By Steven Horne, RH (AHG) & Kimberly Balas, ND
See also Antibiotics (alternatives to)
Any of a large group of microscopic organisms that live in soil, water, plants, organic matter, or the live bodies of animals or people. Bacteria are single-celled organisms that live in and around us. Bacteria may be helpful, but in certain conditions may cause illnesses. Bacteria may be free-living, saprophytic (feed on dead or decaying organic matter) or pathogenic (cause disease).
Four Winds Nutrition Recommends
Take the Herbal products (images) as suggested on the label and for the homeopathic product carry it with you all day.
Take a few drops (4 or 5) under the tongue and keep it there for a minute then swallow.
Do that 4 or 5 times a day.
Below is a list of other suggested products. Those in bold (below) are key products for the health issue explained on this page.
For details and ordering click on the bold names below or on "Add to Cart".
Herbs: Echinacea Purpurea, Garlic, High Potency, Golden Seal, Oregon
Herbal Formulas: Echinacea/Golden Seal, Enviro-Detox, IN -X, Lymph Gland Cleanse, Ultimate Echinacea and
Topicals: Silver Shield Rescue Gel
Nutrients: Silver Shield, Vitamin A & D and Vitamin D3
Nutraceuticals: Elderberry D3fense and Immune
Essential Oils: Eucalyptus, Guardian, Myrrh, Rosemary, Tea Tree Oil, Thyme and Wild Oregano
Note: Mixing a drop or two of an antibacterial
essential oil into a little black salve makes a good topical
application for skin infections. One can also add essential oils to Silver Shield gel.
About Bacteries Like everything else in nature, bacteria consume material to grow and multiply. They also produce by-products, or waste. Some of these by-products can benefit the bacteria and their environment. Other by-products are regarded as defense mechanisms. These defense molecules try to protect the bacteria from harm-even if it means destroying their world, which in some cases is us!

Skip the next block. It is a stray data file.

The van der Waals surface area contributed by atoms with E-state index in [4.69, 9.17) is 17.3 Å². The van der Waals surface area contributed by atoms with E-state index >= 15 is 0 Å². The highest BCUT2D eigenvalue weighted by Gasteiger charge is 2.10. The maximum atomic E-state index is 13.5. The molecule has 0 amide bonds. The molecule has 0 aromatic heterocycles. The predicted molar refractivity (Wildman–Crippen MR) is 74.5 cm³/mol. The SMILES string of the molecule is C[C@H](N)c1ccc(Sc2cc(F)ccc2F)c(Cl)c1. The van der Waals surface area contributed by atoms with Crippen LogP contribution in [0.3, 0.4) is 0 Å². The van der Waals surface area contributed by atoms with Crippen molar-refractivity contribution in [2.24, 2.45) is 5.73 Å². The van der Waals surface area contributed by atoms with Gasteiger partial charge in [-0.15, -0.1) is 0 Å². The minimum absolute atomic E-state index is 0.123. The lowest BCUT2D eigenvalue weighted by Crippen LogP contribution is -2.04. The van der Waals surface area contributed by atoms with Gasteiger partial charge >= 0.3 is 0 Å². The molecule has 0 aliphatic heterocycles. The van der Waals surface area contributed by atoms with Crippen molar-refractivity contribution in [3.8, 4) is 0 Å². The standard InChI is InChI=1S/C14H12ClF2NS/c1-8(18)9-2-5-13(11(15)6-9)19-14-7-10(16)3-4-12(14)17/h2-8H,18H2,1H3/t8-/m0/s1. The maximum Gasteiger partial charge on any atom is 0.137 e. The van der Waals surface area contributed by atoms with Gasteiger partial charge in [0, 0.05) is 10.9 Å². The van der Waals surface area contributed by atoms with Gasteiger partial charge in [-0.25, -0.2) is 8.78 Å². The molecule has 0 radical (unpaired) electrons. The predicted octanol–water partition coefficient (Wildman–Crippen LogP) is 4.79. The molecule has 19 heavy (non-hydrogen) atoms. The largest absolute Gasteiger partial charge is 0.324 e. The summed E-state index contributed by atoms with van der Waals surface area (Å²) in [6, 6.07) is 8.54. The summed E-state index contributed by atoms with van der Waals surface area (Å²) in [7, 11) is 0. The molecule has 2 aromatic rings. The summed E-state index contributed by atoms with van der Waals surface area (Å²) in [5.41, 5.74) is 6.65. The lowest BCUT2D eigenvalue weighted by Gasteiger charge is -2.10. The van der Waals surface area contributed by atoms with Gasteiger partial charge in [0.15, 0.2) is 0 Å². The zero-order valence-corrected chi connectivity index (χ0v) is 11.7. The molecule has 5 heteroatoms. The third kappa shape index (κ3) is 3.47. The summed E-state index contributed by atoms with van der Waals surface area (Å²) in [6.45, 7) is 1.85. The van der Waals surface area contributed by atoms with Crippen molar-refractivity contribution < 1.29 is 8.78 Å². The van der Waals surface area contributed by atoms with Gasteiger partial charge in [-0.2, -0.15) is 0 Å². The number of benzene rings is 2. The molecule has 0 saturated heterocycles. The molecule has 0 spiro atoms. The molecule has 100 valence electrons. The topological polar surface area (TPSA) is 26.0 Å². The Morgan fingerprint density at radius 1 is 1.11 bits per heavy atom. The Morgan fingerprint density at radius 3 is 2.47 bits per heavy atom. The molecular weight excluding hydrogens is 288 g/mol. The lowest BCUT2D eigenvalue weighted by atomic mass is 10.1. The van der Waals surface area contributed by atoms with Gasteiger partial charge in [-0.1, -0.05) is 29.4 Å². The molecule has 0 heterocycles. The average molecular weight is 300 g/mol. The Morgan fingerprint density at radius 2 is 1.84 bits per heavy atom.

Bacteria are everywhere
Consider this: No matter how hard we try to get rid of them, there are more bacteria in and on you than there are people on this earth. The intestines alone have about 100 trillion bacteria, which outnumbered all the cells in the human body 10 to 1.
But don't be too worried. You've been living with them since before you could walk or talk. Most don't stay around that long. It has been estimated that humans excrete a couple of trillion bacteria through feces every day. That's about one-third of our fecal matter.
There are more than 400 species of bacteria, many of which share your internal space every second of every day. It is quite obvious that the sheer number of bacteria can affect us profoundly. They metabolize, reproduce, and colonize just like the cells that make up our bodies. Many produce byproducts and substances that can benefit us. They can mutate or change in response to their environment and bodies and unfortunately, some can produce substances that are not good for us.
However, you will discover that it goes both ways-not only do the bacteria influence us, but we also influence our internal bacterial population. It's only when we ignore them-or ignore that they even exist that we can get into serious trouble.
We may be the underdogs, but we can still conquer the bad bacteria, and keep and enhance the good bacteria.
Yes, the numbers are overwhelming. And yes, the magnitude of bacteria is unfathomable. However, there is no need to throw in the towel. As with most compelling battles, there are good guys and bad guys. The bad bacteria can lead to a variety of illnesses. The good guys are critical for your good health.